Bad Brains refuse to compromise

Still sailin’
By DANIEL BROCKMAN  |  April 11, 2012

bb1
ROCKING FOR LIGHT "It was all just the energy of youth,", says Bad Brains guitarist Dr. Know (third from left, with H.R., Darryl Jenifer, and Earl Hudson). 

Most bands tend to take credit for their successes while chalking up their failures and struggles to a cruel and unforgiving musical environment — but hardcore punk legends Bad Brains aren't most bands. To say that they did things differently than others is an understatement: whereas most bands that can be lumped into the category of early-US hardcore learned to play their instruments in public and stuck to a strict musical orthodoxy of undanceable polka beats, unintelligible screaming, and guitar blurs, Bad Brains incorporated hard-rock riffs, the slow insistence of reggae, and a blindingly pure spiritual directive into their startlingly original music.

They fit into the world of hardcore of the late-'70s and early-'80s only in the sense that when they shared the stages with such luminaries as Minor Threat, they unequivocally mopped the floor with them. But to hear Bad Brains guitarist Dr. Know (born Gary Miller), tell it, the band themselves deserve little-to-no credit for their accomplishments; rather, the credit goes to "the spirit" that guided them through the twists and turns of their idiosyncratic career.

"Our music, we didn't create it, the spirit did," Miller explains, in a tone that makes clear that this is an obvious and inevitable truth. In a sense, only an outside force could have guided a band like Bad Brains through their strange metamorphosis: first, as they transitioned from teenage mid-'70s funk band Mind Power into blindingly fast punk band Bad Brains; then as they went on to incorporate straight-up roots reggae into their hardcore bludgeoning; and finally, in the mid-'80s, as they incorporated pure funk-metal into their punk attack.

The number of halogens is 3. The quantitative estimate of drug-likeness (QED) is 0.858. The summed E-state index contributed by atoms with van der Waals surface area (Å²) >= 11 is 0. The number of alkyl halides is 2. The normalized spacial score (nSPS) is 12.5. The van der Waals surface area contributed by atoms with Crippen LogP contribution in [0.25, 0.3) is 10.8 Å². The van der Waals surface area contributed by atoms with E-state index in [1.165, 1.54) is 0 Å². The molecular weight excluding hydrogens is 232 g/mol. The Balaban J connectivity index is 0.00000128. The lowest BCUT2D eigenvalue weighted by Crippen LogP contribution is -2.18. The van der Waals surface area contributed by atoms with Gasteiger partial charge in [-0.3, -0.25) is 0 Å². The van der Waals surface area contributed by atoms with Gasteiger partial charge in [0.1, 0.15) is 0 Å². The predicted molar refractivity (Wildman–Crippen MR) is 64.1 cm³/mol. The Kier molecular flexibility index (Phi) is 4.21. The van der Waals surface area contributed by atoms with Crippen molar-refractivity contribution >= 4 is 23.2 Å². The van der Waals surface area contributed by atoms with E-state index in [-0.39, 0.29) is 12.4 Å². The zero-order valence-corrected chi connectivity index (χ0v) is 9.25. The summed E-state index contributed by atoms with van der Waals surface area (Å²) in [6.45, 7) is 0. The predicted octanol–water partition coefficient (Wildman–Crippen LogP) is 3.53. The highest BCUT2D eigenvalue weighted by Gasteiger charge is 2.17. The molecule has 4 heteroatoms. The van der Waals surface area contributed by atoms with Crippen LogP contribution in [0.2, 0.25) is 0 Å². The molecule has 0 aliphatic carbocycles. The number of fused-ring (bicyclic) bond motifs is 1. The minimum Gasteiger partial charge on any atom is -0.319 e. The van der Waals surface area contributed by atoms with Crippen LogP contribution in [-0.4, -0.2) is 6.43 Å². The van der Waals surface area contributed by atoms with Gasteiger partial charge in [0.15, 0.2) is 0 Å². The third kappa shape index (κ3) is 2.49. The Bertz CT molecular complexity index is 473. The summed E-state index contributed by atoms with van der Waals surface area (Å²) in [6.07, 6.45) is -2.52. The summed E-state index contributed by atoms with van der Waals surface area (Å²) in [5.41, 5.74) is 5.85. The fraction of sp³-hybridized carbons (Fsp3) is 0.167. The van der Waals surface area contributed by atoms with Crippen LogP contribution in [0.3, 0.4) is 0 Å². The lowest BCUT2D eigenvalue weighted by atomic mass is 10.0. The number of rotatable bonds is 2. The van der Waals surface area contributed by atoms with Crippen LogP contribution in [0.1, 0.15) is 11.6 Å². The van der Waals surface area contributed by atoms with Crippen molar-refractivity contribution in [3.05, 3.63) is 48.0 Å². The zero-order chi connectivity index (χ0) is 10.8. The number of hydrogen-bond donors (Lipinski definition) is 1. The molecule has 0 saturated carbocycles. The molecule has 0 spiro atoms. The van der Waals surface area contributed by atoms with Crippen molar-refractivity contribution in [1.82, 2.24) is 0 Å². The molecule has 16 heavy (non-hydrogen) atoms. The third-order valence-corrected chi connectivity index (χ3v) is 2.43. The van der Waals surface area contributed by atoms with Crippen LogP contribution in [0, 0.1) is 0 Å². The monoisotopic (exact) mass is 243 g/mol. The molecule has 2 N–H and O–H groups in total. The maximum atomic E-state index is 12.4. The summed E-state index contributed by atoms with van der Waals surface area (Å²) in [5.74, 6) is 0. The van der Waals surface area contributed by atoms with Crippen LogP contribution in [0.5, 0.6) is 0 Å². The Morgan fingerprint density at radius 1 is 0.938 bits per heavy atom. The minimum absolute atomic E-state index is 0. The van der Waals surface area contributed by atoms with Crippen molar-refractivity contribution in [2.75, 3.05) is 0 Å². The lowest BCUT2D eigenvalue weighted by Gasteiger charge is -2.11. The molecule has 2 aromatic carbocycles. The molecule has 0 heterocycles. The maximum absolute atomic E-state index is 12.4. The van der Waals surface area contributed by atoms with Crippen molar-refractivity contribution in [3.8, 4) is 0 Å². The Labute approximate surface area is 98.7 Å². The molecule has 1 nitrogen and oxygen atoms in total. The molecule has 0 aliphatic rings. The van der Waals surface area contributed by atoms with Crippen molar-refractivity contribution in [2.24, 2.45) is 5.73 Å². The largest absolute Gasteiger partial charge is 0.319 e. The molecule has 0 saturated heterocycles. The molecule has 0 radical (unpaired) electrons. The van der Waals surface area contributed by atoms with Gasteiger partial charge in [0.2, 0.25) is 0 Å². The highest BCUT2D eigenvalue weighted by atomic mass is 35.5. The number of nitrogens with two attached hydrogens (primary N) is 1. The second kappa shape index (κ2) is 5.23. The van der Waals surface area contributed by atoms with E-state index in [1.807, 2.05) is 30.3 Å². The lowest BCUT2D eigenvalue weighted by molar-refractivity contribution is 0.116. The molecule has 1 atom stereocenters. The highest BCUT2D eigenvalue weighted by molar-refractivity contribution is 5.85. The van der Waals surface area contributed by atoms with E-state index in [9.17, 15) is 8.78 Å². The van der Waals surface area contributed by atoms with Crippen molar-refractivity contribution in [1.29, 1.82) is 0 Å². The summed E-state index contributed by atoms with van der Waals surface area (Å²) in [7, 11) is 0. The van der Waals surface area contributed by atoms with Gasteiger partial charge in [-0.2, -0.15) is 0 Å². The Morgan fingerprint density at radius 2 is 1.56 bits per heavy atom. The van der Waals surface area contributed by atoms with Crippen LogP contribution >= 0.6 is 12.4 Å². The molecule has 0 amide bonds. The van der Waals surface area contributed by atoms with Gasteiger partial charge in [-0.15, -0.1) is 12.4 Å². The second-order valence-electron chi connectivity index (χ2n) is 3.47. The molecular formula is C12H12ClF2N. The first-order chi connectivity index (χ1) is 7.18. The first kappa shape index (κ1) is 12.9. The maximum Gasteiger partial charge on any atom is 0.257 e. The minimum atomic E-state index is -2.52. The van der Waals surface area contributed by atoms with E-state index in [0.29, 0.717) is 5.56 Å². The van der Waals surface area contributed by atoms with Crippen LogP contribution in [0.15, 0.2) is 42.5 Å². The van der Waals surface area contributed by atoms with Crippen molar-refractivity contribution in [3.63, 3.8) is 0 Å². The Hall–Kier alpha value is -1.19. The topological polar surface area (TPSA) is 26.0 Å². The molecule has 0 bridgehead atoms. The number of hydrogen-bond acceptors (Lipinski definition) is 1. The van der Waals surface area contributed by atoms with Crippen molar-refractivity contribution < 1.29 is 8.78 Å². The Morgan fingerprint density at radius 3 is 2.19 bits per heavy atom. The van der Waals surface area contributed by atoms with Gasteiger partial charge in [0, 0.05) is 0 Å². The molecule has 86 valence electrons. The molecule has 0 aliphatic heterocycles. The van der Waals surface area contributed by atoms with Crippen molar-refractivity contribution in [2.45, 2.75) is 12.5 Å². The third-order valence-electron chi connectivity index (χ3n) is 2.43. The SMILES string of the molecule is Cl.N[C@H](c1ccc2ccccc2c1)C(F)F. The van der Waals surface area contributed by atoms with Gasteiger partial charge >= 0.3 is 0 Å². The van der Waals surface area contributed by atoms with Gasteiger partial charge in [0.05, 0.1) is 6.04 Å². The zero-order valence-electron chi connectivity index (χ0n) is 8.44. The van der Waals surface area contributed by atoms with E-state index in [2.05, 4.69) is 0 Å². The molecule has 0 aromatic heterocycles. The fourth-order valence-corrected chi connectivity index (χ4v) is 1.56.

"Back in the day, we used to play funk," he says. "We all grew up together and it was all just about jamming and playing. We'd listen to Stevie [Wonder], Bob [Marley], Return to Forever, so we had a mixed palette of influences." But transitioning from playing fusion-informed funk to the fury of early Bad Brains singles like "Pay To Cum" took a crucial ratcheting up of speed and intensity. "It was all just the energy of youth," Miller says. "We wanted to be informative, hence the rebel music we played, the hardcore and the reggae. As Bob Marley used to say, it was a 'Punky Reggae Party.' "

It's hard to overstate the shock that hit when Bad Brains detonated onto the punk consciousness in the late-'70s. Fronted by frantic vocalist H.R. (Human Rights), with Dr. Know, bassist Darryl Jenifer, and drummer Earl Hudson (H.R.'s younger brother), they were faster and better than the competition by a wide margin, sure, but — on top of that — they fused a revolutionary rage with sheer positivity, resulting in an odd mix of tear-down-the-walls mania and Rastafarian calls for brotherly love.

"It was all about consciousness," Miller says, "and it has to do with where we were from. DC is a funny place. Growing up there we saw a lot of hypocritical things. There was a lot of racism, and it wasn't right. We went through busing and the gentrification of DC, and there was so much negativity around us. But positive thoughts and actions create positive reactions. Everyone knows that!"

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